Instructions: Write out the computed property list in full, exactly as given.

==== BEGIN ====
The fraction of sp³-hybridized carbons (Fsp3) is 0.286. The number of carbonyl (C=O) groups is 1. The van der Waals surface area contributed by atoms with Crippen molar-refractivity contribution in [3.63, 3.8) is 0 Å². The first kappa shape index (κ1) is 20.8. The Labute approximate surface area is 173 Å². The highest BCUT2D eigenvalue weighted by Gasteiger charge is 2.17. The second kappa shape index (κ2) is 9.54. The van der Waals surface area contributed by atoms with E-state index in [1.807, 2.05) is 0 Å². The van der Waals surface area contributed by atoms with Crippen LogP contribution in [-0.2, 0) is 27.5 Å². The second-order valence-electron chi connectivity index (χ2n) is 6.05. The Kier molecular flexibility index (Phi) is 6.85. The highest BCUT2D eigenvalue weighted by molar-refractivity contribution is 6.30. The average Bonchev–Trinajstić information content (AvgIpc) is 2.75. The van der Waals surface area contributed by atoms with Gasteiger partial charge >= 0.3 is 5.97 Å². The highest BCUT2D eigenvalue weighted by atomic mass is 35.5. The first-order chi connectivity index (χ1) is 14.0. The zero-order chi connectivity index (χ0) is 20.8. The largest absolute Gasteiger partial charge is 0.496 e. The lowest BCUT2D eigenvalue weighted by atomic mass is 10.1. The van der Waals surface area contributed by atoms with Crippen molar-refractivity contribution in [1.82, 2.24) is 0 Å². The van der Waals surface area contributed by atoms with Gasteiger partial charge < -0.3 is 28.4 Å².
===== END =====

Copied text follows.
The fraction of sp³-hybridized carbons (Fsp3) is 0.286. The number of carbonyl (C=O) groups is 1. The van der Waals surface area contributed by atoms with Crippen molar-refractivity contribution in [3.63, 3.8) is 0 Å². The first kappa shape index (κ1) is 20.8. The Labute approximate surface area is 173 Å². The highest BCUT2D eigenvalue weighted by Gasteiger charge is 2.17. The second kappa shape index (κ2) is 9.54. The van der Waals surface area contributed by atoms with E-state index in [1.807, 2.05) is 0 Å². The van der Waals surface area contributed by atoms with Crippen LogP contribution in [-0.2, 0) is 27.5 Å². The second-order valence-electron chi connectivity index (χ2n) is 6.05. The Kier molecular flexibility index (Phi) is 6.85. The highest BCUT2D eigenvalue weighted by molar-refractivity contribution is 6.30. The average Bonchev–Trinajstić information content (AvgIpc) is 2.75. The van der Waals surface area contributed by atoms with Gasteiger partial charge >= 0.3 is 5.97 Å². The highest BCUT2D eigenvalue weighted by atomic mass is 35.5. The first-order chi connectivity index (χ1) is 14.0. The zero-order chi connectivity index (χ0) is 20.8. The largest absolute Gasteiger partial charge is 0.496 e. The lowest BCUT2D eigenvalue weighted by atomic mass is 10.1. The van der Waals surface area contributed by atoms with Crippen molar-refractivity contribution in [1.82, 2.24) is 0 Å². The van der Waals surface area contributed by atoms with Gasteiger partial charge < -0.3 is 28.4 Å².